Thursday, October 1, 2009

Age of Empire

After the Age of Revolutions a solid century went by until we could consider our economy to be pretty much global according to Hobsbawm. There are many factors that led to this during the 14th,15th, 16th, 17th and 18th century like revolutions, population growth, and technological advances. Hobsbawm sticks with an explosive time period that saw many changes to the global economy. The end of the 19th century and the beginning of the 20th transitions a world with little definition of hegemony to the world we have today with superpowers and corporations. The industrial revolutions led to a completely different age in which people could invent and discover whatever they thought was possible. Literacy rates and life expectancy was increasing in many parts of the developed parts of the world. People began to learn that conquering every piece of land in the world might not be as important as securing your homeland and its economic relations with the rest of the world. Inventions like the steam engine led people to believe in the natural resources our planet had. Also, mass production of textiles and metals allowed entrepreneurs to exploit our world of its natural resources to benefit ourselves and have more money than we know what to do with. These changes happened so quick that if you did not get on the train you would be left behind with the third world countries.
Many of the statements Hobsbawm makes about the USA I find very interesting. The industrialization occurring during the late 19th century is exponential compared to many other time periods. Although, we still see the tariffs, or tributes, being given to the ruling governments for protection. The chart that Hobsbawm shows on page 39 is interesting with the USA being one of the highest taxing nations during this time period. The political power of the superpowers seemed to be much more of an influence in the rise of these nations and the economy.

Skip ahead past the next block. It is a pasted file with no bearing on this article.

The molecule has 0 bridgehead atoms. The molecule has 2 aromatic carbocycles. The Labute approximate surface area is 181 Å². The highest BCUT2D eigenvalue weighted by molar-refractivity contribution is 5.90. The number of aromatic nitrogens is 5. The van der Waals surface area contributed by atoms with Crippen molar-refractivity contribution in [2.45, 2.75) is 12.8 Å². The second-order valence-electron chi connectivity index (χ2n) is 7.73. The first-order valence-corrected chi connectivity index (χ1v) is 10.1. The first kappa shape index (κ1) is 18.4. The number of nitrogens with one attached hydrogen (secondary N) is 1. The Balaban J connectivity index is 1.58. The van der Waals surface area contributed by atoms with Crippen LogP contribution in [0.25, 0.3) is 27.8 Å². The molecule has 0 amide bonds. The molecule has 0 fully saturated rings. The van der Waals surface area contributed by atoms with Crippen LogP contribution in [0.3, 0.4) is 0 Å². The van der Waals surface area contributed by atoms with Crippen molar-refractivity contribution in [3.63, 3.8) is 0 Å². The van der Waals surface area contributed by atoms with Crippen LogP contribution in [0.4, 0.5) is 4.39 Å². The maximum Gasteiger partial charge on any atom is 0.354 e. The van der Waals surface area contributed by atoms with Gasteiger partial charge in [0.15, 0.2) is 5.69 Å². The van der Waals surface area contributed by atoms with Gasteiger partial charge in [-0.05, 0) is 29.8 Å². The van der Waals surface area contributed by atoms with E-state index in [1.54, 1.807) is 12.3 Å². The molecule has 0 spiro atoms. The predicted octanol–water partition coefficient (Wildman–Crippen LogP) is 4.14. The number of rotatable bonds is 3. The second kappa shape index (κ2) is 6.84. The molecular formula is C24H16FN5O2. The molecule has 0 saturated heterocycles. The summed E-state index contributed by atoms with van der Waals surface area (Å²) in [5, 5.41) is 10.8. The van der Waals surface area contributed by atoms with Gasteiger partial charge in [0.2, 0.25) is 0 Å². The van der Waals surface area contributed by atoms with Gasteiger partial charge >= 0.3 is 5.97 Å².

It does not seem like Hobsbawm is much a fan of America and the ways it has obtained its wealth. I am wondering how much he is going to attack the development of the USA in this book, but I don’t think we have seen the worst of it. The argument I would like to see would be of economic cycles. One cycle I have noticed would be powerful people trying to expand their empire failing, only to wipe their existence into the history books or to end up behind were they started. I feel the USA during this time period slowed expansion to rely more on its industrialization and taking power by controlling the world market, not the land. If that makes sense.

1 comment:

  1. Yes Logan, I think you hitting the right mark when you talk of the how he tries to explain the USA. I do not think he has really talked about them yet, and I think he will get into more detail as the book goes on. But that does raise a good point as,how will he explain the expansion. It does make sense how he is leaving the USA out. Also, you topic of cycle’s is very intriguing. I think your right on the nose when you say that he will try to explain it will cycles. Though history itself is not made on cycles is it? Some like to believe it is but I think otherwise. History is just history its nothing more, saying it follows cycles is stupid, that is saying that the future is already set up? You feel me??